Former Judge Learns about Oklahoma History While Visiting State Parks
DUNCAN (AP) -- Former District Judge Hegel Branch Jr. has spent the night at every state park in Oklahoma except for one -- and since it's unlikely that he will be arrested there, he no longer feels the anticipation about staying there that he once did.
"There are 55 state parks, and I've been to 54," he said.
"In the past year I've learned more Oklahoma history than I did in high school," he said.
"Oklahoma has more diverse territory than I've ever seen."
From pine-covered mountain to endless prairie, canyon to cave and lake to desert, he has seen Oklahoma's extremes -- and all because the state started charging $20 a year for the State Park CEO card last year.
With the card, he said, "I get $2 off a night" for each night he camps in his recreational vehicle at a state park.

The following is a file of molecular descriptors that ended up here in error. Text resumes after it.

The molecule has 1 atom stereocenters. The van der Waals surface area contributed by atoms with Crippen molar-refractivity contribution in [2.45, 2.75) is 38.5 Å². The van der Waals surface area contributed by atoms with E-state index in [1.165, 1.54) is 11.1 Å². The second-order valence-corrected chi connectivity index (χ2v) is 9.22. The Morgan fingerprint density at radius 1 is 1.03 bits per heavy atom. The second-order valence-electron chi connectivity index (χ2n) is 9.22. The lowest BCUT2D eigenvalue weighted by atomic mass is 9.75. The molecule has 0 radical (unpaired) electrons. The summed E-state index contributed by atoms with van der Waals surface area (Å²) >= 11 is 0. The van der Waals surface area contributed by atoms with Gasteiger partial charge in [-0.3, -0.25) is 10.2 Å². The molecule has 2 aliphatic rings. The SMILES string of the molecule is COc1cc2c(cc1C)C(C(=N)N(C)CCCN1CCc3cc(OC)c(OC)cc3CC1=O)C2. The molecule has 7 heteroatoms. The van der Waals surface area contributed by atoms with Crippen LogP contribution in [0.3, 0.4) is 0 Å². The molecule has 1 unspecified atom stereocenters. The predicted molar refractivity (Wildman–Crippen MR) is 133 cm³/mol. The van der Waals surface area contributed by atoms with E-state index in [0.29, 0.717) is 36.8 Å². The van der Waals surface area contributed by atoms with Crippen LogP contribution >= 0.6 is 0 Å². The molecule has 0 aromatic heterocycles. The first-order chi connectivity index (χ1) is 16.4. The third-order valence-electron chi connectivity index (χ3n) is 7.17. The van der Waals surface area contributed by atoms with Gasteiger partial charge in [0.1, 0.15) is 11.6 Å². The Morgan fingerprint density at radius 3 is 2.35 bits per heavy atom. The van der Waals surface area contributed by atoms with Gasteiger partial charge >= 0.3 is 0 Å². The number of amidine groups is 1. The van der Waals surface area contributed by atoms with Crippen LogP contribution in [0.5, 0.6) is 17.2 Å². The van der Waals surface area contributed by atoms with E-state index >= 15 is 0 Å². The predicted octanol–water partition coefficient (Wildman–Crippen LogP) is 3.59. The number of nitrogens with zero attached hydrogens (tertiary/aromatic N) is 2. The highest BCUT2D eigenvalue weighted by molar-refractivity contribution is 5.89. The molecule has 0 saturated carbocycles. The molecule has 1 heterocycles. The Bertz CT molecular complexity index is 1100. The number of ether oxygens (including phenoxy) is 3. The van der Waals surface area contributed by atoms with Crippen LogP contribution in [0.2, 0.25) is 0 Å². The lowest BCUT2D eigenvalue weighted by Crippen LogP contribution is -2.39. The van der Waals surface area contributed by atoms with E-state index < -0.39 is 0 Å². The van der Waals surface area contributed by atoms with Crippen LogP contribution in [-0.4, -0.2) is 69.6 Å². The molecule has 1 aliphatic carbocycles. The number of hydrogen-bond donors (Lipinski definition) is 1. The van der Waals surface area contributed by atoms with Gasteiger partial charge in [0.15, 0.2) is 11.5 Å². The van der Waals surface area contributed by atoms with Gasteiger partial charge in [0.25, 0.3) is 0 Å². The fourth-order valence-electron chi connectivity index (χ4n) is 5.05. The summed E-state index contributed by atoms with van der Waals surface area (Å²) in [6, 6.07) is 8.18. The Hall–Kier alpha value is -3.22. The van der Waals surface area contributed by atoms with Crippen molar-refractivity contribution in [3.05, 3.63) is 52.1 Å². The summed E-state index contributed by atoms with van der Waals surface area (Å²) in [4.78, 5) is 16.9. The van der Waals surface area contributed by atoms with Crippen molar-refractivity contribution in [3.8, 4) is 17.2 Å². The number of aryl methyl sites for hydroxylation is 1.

That means, with 10 stays, the card is paid for.
Branch decided to get his full money's worth, and "camp at every state park in the state," he said.
There was one state park -- the one he saved for last -- where this former judge anticipated running afoul of the law. It was an interesting concept for a man who has made a career of working within the legal system.
"They do not allow camping," he said. "Do you know what state park it is? It's the Oklahoma Capitol."
It was the forbidden fruit, a tantalizing temptation that helped keep Branch on the road to the farther reaches of the state, and the isolated state parks that he might otherwise have felt like passing over.
While on the road, whether to Black Mesa, Beaver, Alabaster Caverns, Great Salt Plains Lake or Little Sahara, or while resting between trips, he came up with a plan.
"Sitting in the center of the Capitol complex is the Bar Center," he said. Right in the middle of all of that state-owned, no- overnight-camping complex, is a building bought and paid for by the state's attorneys, through contributions and pledges, he said. …